At 7:30 pm on a Thursday evening, self-proclaimed “cat life guru” (as her Instagram page reads) Paige welcomes me to her cosy condo on the 31st floor. Despite the small space, the condo is a cat haven with different play structures and resting spots for cats. As I enter her apartment, Paige’s newest foster, Snowy, greets me with an inquisitive meow.
Paige has been fostering cats for two years in her condo. Besides fostering, she is also an assistant researcher at the National University of Singapore. Currently, two fosters live with her- a light grey and white tabby, Snowy, and a ginger tabby named Mimi. She also has one pet cat, Luna.
Growing up, Paige tells me she was surrounded by animals of all sorts, from cats and dogs to fish. “So it’s just natural that I love all animals,” she says, “but cats are the easiest to look after in this small condo, and because I and my boyfriend are both working, so it’s difficult to own dogs.”
THE INS AND OUTS OF FOSTERING
“Like many people, we actually didn’t know there was such a stray cat problem in Singapore,” Paige said. She only learnt about the issue when she met her now pet cat, Luna. Luna had been born on Sentosa island, likely from an abandoned Siamese mother as the island is home to many expats. Paige saw that Luna was up for adoption on a Facebook group.
“It took us months until we could touch her,” Paige recalls. “She was a kitten born in Sentosa in the wild, so she was not socialised at all. So after having her, we realised there was such a problem and we started feeding community cats and helping SPCA to foster cats.”
The Society for the Prevention of Cruelty to Animals (SPCA) is one way to foster cats, but there are other ways as well. These include following different Facebook groups where independent rescuers inform followers of cats that might need rescuing. As a rescuer herself, Paige also uses these groups.
The power of social media has also enabled Paige to find suitable adopters for her foster cats. She makes posts on Instagram when cats need a home, and interested adopters could then contact her for more information.
Fostering cats comes with its challenges. For instance, there is the question of time. Foster cats, especially kittens, require someone to be around 24/7. Lucky for Paige, her and her boyfriend work different hours. While she works nine to five, her boyfriend works odd hours, ensuring that there will always be someone at home to look after the cats.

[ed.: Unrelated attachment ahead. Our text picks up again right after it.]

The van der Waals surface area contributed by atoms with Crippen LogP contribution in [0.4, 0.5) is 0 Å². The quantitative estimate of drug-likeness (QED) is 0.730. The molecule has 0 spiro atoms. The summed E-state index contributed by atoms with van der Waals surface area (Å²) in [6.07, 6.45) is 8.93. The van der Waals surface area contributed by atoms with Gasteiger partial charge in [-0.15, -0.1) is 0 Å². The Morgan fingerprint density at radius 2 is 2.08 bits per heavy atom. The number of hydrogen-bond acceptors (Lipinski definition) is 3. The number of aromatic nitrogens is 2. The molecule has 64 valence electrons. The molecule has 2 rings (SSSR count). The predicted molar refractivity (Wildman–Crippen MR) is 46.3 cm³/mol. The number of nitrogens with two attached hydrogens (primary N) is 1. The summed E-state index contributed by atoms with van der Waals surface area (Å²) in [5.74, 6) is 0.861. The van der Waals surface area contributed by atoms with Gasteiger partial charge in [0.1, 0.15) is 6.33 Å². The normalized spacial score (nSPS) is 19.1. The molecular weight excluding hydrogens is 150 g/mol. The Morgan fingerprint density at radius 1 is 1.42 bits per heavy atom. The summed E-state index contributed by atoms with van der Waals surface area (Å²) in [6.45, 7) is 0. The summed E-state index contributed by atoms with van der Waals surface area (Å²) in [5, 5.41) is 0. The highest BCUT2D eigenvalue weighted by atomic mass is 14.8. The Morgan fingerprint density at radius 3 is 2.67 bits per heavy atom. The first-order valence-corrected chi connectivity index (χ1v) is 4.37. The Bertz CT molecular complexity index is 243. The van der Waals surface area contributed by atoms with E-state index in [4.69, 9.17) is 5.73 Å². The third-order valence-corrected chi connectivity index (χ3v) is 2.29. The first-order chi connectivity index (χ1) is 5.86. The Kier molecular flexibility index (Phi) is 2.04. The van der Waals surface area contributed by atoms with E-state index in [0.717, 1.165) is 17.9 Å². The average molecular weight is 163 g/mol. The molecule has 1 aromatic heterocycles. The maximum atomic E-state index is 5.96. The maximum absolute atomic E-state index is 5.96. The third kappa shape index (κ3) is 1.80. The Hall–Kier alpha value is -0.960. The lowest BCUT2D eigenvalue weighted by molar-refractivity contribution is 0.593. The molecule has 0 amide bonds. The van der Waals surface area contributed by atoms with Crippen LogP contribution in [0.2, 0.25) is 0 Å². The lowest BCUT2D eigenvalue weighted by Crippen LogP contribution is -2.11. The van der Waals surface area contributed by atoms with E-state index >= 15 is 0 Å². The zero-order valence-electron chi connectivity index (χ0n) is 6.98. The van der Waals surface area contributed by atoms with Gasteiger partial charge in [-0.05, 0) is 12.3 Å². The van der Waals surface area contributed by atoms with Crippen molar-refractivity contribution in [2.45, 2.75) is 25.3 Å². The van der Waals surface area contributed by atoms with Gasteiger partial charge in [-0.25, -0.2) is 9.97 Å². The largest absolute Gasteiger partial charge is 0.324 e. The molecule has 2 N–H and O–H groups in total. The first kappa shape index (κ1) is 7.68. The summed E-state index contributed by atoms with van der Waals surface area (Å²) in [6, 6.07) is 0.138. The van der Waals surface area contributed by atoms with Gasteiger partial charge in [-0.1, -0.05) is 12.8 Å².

Of course, there is also the problem of money. Cats are not cheap to look after, and other costs such as visits to the vet for sterilisation and food can add up. These costs all come out of Paige and her boyfriend’s pockets.
“I couldn’t pick you up because I’d just gotten a call from security,” Paige tells me halfway through our interview. She was referring to a call she had gotten from the condominium security- a kitten had been found in the basement.
Being a fosterer and rescuer can be all-consuming. Sometimes, even approaching cats to take them in can be a challenge. Paige recalled the story of now-adopted Nara, a foster she had for six to seven months.
Nara had lived in one of the condos across the road from Paige. She was a very timid cat who would run away from people if they approached. “It took me more than one year of feeding her every day until I could touch her, and the only reason I could touch her was that we got her older brothers adopted,” Paige said.
Nara was also not suited to living on the streets. Often, Paige said that she would see the cat run across the road and stop in the middle without finishing the run. When cars approached, Nara would simply sit and stare at the headlights instead of running away. “She was alone and we felt she needed some attention,” Paige added.
Kittens may need even more attention than adult cats. Often, these kittens are born in the streets and vulnerable to viruses. Additionally, they require many meals and one may even need to get up every few hours in the night to feed them.
This is why Paige stresses the importance of sterilization. Female cats can become pregnant as early as four months, and cats multiply quickly. “Sterilisation is the first thing that I do,” says Paige. This helps keep the stray cat population manageable and ensures kittens are not born in less than ideal conditions.
With two years of fostering under her belt, Paige says she is not stopping anytime soon. “Once you understand the suffering that these cats go through, you will never give up this work.”